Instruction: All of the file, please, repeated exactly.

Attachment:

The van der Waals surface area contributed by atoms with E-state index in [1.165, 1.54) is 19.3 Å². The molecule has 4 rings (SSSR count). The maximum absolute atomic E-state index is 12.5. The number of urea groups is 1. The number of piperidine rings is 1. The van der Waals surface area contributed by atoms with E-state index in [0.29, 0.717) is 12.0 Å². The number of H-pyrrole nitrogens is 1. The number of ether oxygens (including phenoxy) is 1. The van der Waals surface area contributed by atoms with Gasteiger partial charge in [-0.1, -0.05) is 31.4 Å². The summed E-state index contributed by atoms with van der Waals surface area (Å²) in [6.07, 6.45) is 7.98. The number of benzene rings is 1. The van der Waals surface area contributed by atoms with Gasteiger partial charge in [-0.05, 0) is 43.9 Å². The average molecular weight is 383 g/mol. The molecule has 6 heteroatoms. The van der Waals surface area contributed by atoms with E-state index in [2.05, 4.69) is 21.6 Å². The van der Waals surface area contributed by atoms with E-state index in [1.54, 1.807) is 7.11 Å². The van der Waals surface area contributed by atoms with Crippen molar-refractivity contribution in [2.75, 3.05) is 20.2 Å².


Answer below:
The van der Waals surface area contributed by atoms with E-state index in [1.165, 1.54) is 19.3 Å². The molecule has 4 rings (SSSR count). The maximum absolute atomic E-state index is 12.5. The number of urea groups is 1. The number of piperidine rings is 1. The van der Waals surface area contributed by atoms with E-state index in [0.29, 0.717) is 12.0 Å². The number of H-pyrrole nitrogens is 1. The number of ether oxygens (including phenoxy) is 1. The van der Waals surface area contributed by atoms with Gasteiger partial charge in [-0.1, -0.05) is 31.4 Å². The summed E-state index contributed by atoms with van der Waals surface area (Å²) in [6.07, 6.45) is 7.98. The number of benzene rings is 1. The van der Waals surface area contributed by atoms with Gasteiger partial charge in [-0.05, 0) is 43.9 Å². The average molecular weight is 383 g/mol. The molecule has 6 heteroatoms. The van der Waals surface area contributed by atoms with E-state index in [2.05, 4.69) is 21.6 Å². The van der Waals surface area contributed by atoms with E-state index in [1.54, 1.807) is 7.11 Å². The van der Waals surface area contributed by atoms with Crippen molar-refractivity contribution in [2.75, 3.05) is 20.2 Å².